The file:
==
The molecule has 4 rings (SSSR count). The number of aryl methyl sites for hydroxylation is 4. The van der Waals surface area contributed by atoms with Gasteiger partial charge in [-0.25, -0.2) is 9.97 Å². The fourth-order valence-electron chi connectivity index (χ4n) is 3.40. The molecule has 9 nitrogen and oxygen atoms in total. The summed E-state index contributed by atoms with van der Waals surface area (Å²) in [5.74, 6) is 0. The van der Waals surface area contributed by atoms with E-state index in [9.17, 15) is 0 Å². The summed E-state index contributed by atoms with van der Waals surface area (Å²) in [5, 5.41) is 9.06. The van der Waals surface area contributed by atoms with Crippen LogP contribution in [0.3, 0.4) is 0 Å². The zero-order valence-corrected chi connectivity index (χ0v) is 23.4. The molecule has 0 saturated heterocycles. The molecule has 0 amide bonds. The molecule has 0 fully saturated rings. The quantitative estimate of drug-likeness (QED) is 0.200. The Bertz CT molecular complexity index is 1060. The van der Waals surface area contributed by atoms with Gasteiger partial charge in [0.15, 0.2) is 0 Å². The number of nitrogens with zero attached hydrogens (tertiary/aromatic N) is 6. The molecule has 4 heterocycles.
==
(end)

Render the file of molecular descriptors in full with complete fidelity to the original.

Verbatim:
The molecule has 4 rings (SSSR count). The number of aryl methyl sites for hydroxylation is 4. The van der Waals surface area contributed by atoms with Gasteiger partial charge in [-0.25, -0.2) is 9.97 Å². The fourth-order valence-electron chi connectivity index (χ4n) is 3.40. The molecule has 9 nitrogen and oxygen atoms in total. The summed E-state index contributed by atoms with van der Waals surface area (Å²) in [5.74, 6) is 0. The van der Waals surface area contributed by atoms with E-state index in [9.17, 15) is 0 Å². The summed E-state index contributed by atoms with van der Waals surface area (Å²) in [5, 5.41) is 9.06. The van der Waals surface area contributed by atoms with Crippen LogP contribution in [0.3, 0.4) is 0 Å². The zero-order valence-corrected chi connectivity index (χ0v) is 23.4. The molecule has 0 saturated heterocycles. The molecule has 0 amide bonds. The molecule has 0 fully saturated rings. The quantitative estimate of drug-likeness (QED) is 0.200. The Bertz CT molecular complexity index is 1060. The van der Waals surface area contributed by atoms with Gasteiger partial charge in [0.15, 0.2) is 0 Å². The number of nitrogens with zero attached hydrogens (tertiary/aromatic N) is 6. The molecule has 4 heterocycles.